Not only can cybersecurity attacks lead to sensitive patient information falling into the wrong hands, but it can also potentially cause long-term harm to the doctor-patient relationship and jeopardize the quality of patient care. In Cybersecurity Risks in a Pandemic, it’s noted that once a data breach occurs, patients may be reluctant to disclose certain parts of their medical history in the future. And if a cyberattack results in networks being taken out of commission, the longer a system is down, the longer employees are unable to access vital patient information.
As valuable as patient information can be to cybercriminals, it’s not the only thing at risk right now. With so much research and development going into things like COVID-19 vaccines and the virus in general, that information can also be a lucrative target. It can also impact the ability of organizations to convey important information to the public, such as when the U.S. Department of Health and Human Services website became the target of a DDoS attack.
Finding a New Way Forward
Coronavirus certainly isn’t the first global pandemic in history, but in this case, it’s not always easy to draw on experiences the healthcare sector went through during previous pandemics and use them as a frame of reference. The coronavirus pandemic is most commonly compared to the 1918 flu pandemic, and while there are lessons that can be learned from the 1918 pandemic, the 100+ year gap between the two events means the past doesn’t offer solutions or insights to all of today’s problems.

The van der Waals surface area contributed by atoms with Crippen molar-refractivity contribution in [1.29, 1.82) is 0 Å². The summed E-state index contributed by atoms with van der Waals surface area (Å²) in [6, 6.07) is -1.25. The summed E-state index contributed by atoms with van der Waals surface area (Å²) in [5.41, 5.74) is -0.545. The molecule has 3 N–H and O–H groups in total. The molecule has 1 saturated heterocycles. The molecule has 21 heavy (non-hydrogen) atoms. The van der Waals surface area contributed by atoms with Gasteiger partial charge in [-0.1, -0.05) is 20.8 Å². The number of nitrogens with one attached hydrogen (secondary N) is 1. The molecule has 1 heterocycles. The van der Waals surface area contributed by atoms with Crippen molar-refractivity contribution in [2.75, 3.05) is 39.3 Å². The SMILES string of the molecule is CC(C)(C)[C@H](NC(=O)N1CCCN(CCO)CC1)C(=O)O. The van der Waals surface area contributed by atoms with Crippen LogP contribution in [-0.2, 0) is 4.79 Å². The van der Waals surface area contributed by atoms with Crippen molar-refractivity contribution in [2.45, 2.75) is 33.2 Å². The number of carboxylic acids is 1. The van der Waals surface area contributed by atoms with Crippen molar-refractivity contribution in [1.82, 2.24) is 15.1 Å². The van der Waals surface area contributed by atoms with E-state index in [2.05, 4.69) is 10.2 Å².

In 1918, problems like HIPAA compliance, cybersecurity, and data breaches were several decades away from existence so there simply isn’t much existing research into cybercrime in healthcare during pandemics of this scale. Generally speaking, cybercrime tends to increase during any event that brings on heightened emotions and uncertainty, like natural disasters and other tragic events, so the increase of cybercrime that came with the coronavirus pandemic wasn’t necessarily unexpected, but that doesn’t make it less concerning.
In response to the COVID-19 crisis, government agencies including CISA, HHA, and the FBI have all issued guidance to healthcare providers to help them protect themselves against cyberattacks. While some of the advice they offer can be used by anyone to prevent cyberattacks even if they don’t work in the healthcare sector, like routinely changing passwords, not using the same passwords on multiple sites, and regularly installing computer system updates, it’s particularly important for healthcare organizations to make sure data is routinely being backed up with data backups being kept offline to make it easier to get back up and running if you are attacked.
Wachler & Associates, P.C. emphasizes the importance of including employee education as a key part of a cyberattack mitigation strategy. In the case of ransomware attacks involving phishing, it’s very important for employees to be educated about how to spot phishing emails, as well in how to respond if they believe they’ve been hacked. In some cases, emails sent as part of a phishing scheme can look very deceptively authentic, even to people who know what to look for, so training people about how to respond to a potential attack is a crucial part of the process.
It remains to be seen how, exactly, the coronavirus pandemic will shape the healthcare sector in the long term. But as we continue to work our way through this crisis, the lessons we learn in regards to security will allow us to improve patient experiences and build a stronger future for technology-driven healthcare solutions.